Community Health Workers
QUICK FACTS ON COMMUNITY HEALTH WORKERS
Community health worker (CHW) programs can be a powerful tool for improving primary health care by…
extending the reach of primary health care systems, by working in marginalized communities
addressing constraints in access to health care, by ensuring patients receive simple curative care and evidence-based interventions in their own communities
boosting health-seeking behavior and promoting demand for care, including simple cost-effective preventive care
Community health workers (CHWs) are health care workers that extend the reach of primary health care (PHC) systems to communities otherwise underserved or unserved by formal health systems.
CHWs accomplish this by delivering a comprehensive set of PHC services, including preventive and curative care and health education in homes, community institutions, or peripheral health posts. CHWs are typically selected from, serve in, and answer to the communities where they live and work.
There are many CHW program models, each with its own standards for CHW training, supervision, place of service, remuneration, and service package. Training for CHWs can range from a few weeks to up to two years. Remuneration can range from the standard salary for an entry-level government employee, to pay based on performance and incentives, and can also be volunteer-based. Place of service also varies by model, with some programs calling for the delivery of services in patients’ own homes (see Brazil), in community settings (see Liberia), or in health posts, while other models rely on mixed approaches (see Bangladesh and Ethiopia). Supervision of CHWs and opportunities for career advancement also vary by program, with some CHWs being supervised by clinicians like nurses, and others being supervised by high-performing peer CHWs.
Community health worker (CHW) programs have already transformed primary health care (PHC) and improved health outcomes across a number of countries.
The evidence from programs at national scale is still varied, but there is growing global consensus based on evidence from several countries, that CHW programs have made vital contributions to rapid progress in improving health.
In China, the forebearer of all CHW programs, CHWs helped the country achieve the eradication of smallpox, and double life expectancy. In Bangladesh, Brazil, and Nepal, CHWs have been key in accelerating progress to reduce under-five mortality. And, in a host of countries around the world, CHWs make modern long-term family planning available.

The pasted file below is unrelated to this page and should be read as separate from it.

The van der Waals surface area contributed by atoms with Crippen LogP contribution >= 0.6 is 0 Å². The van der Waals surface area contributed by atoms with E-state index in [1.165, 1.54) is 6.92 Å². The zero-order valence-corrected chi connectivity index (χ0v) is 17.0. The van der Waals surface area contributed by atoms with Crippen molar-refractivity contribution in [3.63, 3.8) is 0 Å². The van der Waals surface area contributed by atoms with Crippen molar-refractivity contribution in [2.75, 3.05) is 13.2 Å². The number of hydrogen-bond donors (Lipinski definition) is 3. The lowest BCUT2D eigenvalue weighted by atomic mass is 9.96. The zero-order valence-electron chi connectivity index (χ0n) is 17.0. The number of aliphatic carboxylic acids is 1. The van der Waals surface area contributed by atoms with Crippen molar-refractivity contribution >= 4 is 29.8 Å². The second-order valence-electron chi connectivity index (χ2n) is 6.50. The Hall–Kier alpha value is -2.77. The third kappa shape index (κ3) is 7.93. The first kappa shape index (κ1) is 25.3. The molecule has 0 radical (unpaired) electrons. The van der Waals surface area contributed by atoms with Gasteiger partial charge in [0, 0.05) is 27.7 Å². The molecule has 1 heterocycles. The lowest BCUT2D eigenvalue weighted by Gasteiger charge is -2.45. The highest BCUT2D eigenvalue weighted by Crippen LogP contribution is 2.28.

There is already a significant body of evidence that well-trained, well-equipped, and well-supervised CHWs, as part of integrated primary health care teams, can have significant impact on nutrition, under-five mortality, and maternal mortality, by delivering evidence-based interventions.
Community health worker (CHW) programs remain an underutilized tool, despite decades of research demonstrating their potential for providing universal primary health care (PHC) and improving health outcomes.
These are among the key challenges to effective CHW programs at scale:
LONG-TERM FINANCING CHALLENGES
Despite the evidence that CHWs can deliver interventions in a cost-effective way, compared to strictly facility-based PHC, CHW programs remain a significant cost to the PHC system.
FRAGMENTATION IN IMPLEMENTATION
Often, countries have a patchwork of CHW programs managed by various NGOs, each focused on its own narrow list of health challenges, and each with different remuneration, training, and performance standards. Such inefficient fragmentation scatters limited resources and creates both redundancies and gaps in PHC.
CHALLENGES WITH PROGRAM DESIGN
There is no one-size-fits-all model that would be effective in any geography. And, despite multiple studies and recent WHO guidelines, there is still not precise information on how to best design critical program elements to optimize impact, scalability, and sustainability.
CHALLENGES TO IMPLEMENTATION AT SCALE
While there exist many examples of high-performing, small-scale CHW programming, there are still few examples of high-performing large-scale CHW programming.
A critical shortage of health workers remains a significant challenge to achieving universal health coverage, and reducing both under-five and maternal mortality.
In order to achieve Sustainable Development Goal 3 - ensure healthy lives and promote well-being for all at all ages - urgent action is needed to address the PHC access crisis.
As such, the WHO is advocating for the adoption and expansion of CHW programs, alongside the expansion of programs that train doctors and nurses and place them in geographies where they can serve vulnerable populations.
In 2018, the WHO released guidelines to optimize program design and implementation to help expedite the adaptation and adoption of effective CHW programming. In response to the new guidelines, during the May 2019 World Health Assembly, member states supported a resolution recognizing community health workers as a key health system component in providing primary health care services.